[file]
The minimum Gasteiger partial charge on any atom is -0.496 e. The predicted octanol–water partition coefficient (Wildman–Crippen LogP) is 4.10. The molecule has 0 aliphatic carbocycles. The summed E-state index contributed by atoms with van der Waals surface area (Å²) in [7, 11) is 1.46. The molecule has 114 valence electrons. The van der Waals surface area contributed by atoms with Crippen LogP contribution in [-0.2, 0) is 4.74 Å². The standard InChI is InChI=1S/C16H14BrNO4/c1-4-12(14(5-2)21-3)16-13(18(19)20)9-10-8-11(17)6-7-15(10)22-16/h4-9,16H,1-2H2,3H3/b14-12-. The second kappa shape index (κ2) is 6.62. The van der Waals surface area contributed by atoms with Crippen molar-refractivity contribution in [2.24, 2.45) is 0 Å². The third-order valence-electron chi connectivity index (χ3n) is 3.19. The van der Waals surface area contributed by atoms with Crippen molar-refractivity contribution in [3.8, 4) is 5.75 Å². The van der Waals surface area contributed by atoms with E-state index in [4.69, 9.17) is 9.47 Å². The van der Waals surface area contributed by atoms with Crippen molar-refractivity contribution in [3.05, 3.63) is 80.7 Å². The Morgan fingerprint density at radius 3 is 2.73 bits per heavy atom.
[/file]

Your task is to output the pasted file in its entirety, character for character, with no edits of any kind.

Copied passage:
The minimum Gasteiger partial charge on any atom is -0.496 e. The predicted octanol–water partition coefficient (Wildman–Crippen LogP) is 4.10. The molecule has 0 aliphatic carbocycles. The summed E-state index contributed by atoms with van der Waals surface area (Å²) in [7, 11) is 1.46. The molecule has 114 valence electrons. The van der Waals surface area contributed by atoms with Crippen LogP contribution in [-0.2, 0) is 4.74 Å². The standard InChI is InChI=1S/C16H14BrNO4/c1-4-12(14(5-2)21-3)16-13(18(19)20)9-10-8-11(17)6-7-15(10)22-16/h4-9,16H,1-2H2,3H3/b14-12-. The second kappa shape index (κ2) is 6.62. The van der Waals surface area contributed by atoms with Crippen molar-refractivity contribution in [2.24, 2.45) is 0 Å². The third-order valence-electron chi connectivity index (χ3n) is 3.19. The van der Waals surface area contributed by atoms with Crippen molar-refractivity contribution in [3.8, 4) is 5.75 Å². The van der Waals surface area contributed by atoms with E-state index in [4.69, 9.17) is 9.47 Å². The van der Waals surface area contributed by atoms with Crippen molar-refractivity contribution in [3.05, 3.63) is 80.7 Å². The Morgan fingerprint density at radius 3 is 2.73 bits per heavy atom.